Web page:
The economic reality test places substance over form and allows a court to transcend the name given to an instrument and instead delves into the nature of the transaction between the parties. "The touchstone [of the economic reality test] is the presence of an instrument in a common venture premised on a reasonable expectation of profits to be derived from the entrepreneurial or managerial efforts of others." United Housing Foundation, Inc. v. Forman, 421 U.S. at 852. The evidence adduced at trial, when examined under the Forman analysis, leads to the undeniable conclusion that the participation unit Vorrius purchased was not a security. Although Vorrius' investment was made with the reasonable expectation of profits, there was no evidence to support a finding that Vorrius' profits were "to be derived from the entrepreneurial or managerial efforts of others." Id. Vorrius, at the time of his investment, was employed to sell commodity accounts managed by Nelson Ghun. His investment was contingent on the continued solvency of Nelson Ghun. Thus, it follows to reason that the financial stability of Nelson Ghun depended, in part, on the success of salesmen like Vorrius in procuring customers. It strains credulity to argue in the face of this uncontroverted evidence that the fate of Vorrius' investment rested solely in the hands of Nelson Ghun. Thus, I find that the transaction between Nelson Ghun and Vorrius does not satisfy the economic reality test as enunciated in Forman.
The participation, therefore, is not a security entitled to the protection afforded by the securities laws.
This conclusion requires dismissal of all the counts of the complaint inasmuch as they rely on the 1933 Act and the 1934 Act for relief.
Resolution of this threshold question in favor of the defendant still leaves open Counts Two, Three, and Four of the complaint that alleges violations of the Martin Act. Count Three also contends Harvey's behavior constituted common law fraud. Dismissal of the federal securities statutes destroys this Court's federal jurisdiction but diversity jurisdiction over the parties is retained: Vorrius is a New Jersey resident and Harvey is a New York resident. 28 U.S.C. §§ 1331, 1332. Accordingly, I will dispose of the remaining state and common law issues raised in the complaint.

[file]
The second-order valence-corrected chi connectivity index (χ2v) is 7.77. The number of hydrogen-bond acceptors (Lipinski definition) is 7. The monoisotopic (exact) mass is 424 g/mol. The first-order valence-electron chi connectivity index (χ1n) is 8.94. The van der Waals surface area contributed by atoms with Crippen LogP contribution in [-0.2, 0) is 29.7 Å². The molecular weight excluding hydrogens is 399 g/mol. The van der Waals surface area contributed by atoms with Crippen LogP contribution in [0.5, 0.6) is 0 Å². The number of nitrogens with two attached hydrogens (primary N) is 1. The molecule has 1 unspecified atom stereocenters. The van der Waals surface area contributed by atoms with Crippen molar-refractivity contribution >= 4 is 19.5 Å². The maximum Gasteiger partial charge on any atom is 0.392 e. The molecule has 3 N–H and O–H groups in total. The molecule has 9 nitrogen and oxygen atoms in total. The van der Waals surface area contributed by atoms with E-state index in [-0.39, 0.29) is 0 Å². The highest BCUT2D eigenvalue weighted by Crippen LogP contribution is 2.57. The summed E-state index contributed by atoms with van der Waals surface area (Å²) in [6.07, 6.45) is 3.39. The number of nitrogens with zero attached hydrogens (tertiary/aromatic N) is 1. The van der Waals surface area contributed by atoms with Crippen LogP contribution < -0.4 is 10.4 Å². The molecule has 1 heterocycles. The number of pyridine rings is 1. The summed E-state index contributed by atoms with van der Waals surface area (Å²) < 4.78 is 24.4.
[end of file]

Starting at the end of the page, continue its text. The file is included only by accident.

The Martin Act provides a remedy for defrauded investors and is to be "liberally construed . . . to prevent all kinds of fraud in connection with the sale of securities and commodities and to defeat all related schemes whereby the public is exploited. . . ." People v. Lexington Sixty-First Associates, 38 N.Y.2d 588, 595, 345 N.E.2d 307, 311, 381 N.Y.S.2d 836, 840 (1976) (citations omitted). The Martin Act, the 1933 Act and the 1934 Act "are virtually identical in their design and scope, and the purpose for which they were enacted." Gardner v. Lefkowitz, 97 Misc.2d 806, 812, 412 N.Y.S.2d 740, 746 (N.Y. Sup. Ct. 1978). Thus, dismissal of the complaint insofar as it relates to the federal securities laws also requires dismissal of plaintiff's Martin Act allegations.
This leaves unresolved only plaintiff's contention in Count Three that Robert Harvey's conduct constituted common law fraud. In order to succeed under this Count, plaintiff must demonstrate Harvey's misrepresentation of a material fact, the falsity of Harvey's misrepresentation, scienter, reliance and damages. See Mallis v. Bankers Trust Co., 615 F.2d 68, 80 (2d Cir. 1980), cert. denied, 449 U.S. 1123, 67 L. Ed. 2d 109, 101 S. Ct. 938 (1981). There is no evidence to support an allegation that Harvey misrepresented a material fact. Vorrius' testimony that he was told Nelson Ghun was financially stable is incredible and belied by contradictory evidence. Nelson Ghun's precarious economic condition was evidenced not only by the $70,000 loan Nelson Ghun was forced to procure from Harvey but also by Vorrius' own testimony that Nelson Ghun sought participations to raise additional money. I also am convinced by Robert Harvey's credible testimony that Vorrius entered into his contract with Nelson Ghun with full knowledge of the committment and the risks involved. Plaintiff's failure to prove Harvey misrepresented a material fact defeats his common law fraud claim. Accordingly, Count Three which alleges common law fraud is dismissed.
In sum, the evidence at trial was insufficient to support any of the allegations in the complaint againts Robert Harvey. Accordingly, judgment will enter for the defendant Robert Harvey. The Clerk shall enter judgment herein.